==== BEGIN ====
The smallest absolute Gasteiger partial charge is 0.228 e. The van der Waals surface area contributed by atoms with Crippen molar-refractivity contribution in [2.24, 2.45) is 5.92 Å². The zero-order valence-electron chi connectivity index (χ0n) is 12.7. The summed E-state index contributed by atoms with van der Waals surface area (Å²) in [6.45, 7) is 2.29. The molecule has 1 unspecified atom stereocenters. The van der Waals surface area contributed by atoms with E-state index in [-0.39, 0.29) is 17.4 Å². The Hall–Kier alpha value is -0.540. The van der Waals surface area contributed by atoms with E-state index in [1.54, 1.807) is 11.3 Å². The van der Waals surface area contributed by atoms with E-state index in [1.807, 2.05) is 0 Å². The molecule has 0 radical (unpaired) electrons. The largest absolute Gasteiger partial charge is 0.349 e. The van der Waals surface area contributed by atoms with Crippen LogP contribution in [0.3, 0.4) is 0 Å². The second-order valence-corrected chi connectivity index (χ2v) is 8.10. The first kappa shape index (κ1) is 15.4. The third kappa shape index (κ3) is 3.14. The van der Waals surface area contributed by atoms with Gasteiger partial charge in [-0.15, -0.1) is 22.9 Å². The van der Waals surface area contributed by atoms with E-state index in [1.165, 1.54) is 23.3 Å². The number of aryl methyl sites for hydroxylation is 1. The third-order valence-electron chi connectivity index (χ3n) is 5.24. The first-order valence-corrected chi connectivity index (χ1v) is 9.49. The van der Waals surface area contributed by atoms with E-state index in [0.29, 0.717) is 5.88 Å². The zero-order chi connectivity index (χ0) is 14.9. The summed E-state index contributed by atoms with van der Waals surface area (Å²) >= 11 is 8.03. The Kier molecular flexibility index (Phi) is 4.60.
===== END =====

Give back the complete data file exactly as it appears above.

The smallest absolute Gasteiger partial charge is 0.228 e. The van der Waals surface area contributed by atoms with Crippen molar-refractivity contribution in [2.24, 2.45) is 5.92 Å². The zero-order valence-electron chi connectivity index (χ0n) is 12.7. The summed E-state index contributed by atoms with van der Waals surface area (Å²) in [6.45, 7) is 2.29. The molecule has 1 unspecified atom stereocenters. The van der Waals surface area contributed by atoms with E-state index in [-0.39, 0.29) is 17.4 Å². The Hall–Kier alpha value is -0.540. The van der Waals surface area contributed by atoms with E-state index in [1.54, 1.807) is 11.3 Å². The van der Waals surface area contributed by atoms with E-state index in [1.807, 2.05) is 0 Å². The molecule has 0 radical (unpaired) electrons. The largest absolute Gasteiger partial charge is 0.349 e. The van der Waals surface area contributed by atoms with Crippen LogP contribution in [0.3, 0.4) is 0 Å². The second-order valence-corrected chi connectivity index (χ2v) is 8.10. The first kappa shape index (κ1) is 15.4. The third kappa shape index (κ3) is 3.14. The van der Waals surface area contributed by atoms with Gasteiger partial charge in [-0.15, -0.1) is 22.9 Å². The van der Waals surface area contributed by atoms with E-state index in [1.165, 1.54) is 23.3 Å². The number of aryl methyl sites for hydroxylation is 1. The third-order valence-electron chi connectivity index (χ3n) is 5.24. The first-order valence-corrected chi connectivity index (χ1v) is 9.49. The van der Waals surface area contributed by atoms with E-state index in [0.29, 0.717) is 5.88 Å². The zero-order chi connectivity index (χ0) is 14.9. The summed E-state index contributed by atoms with van der Waals surface area (Å²) >= 11 is 8.03. The Kier molecular flexibility index (Phi) is 4.60.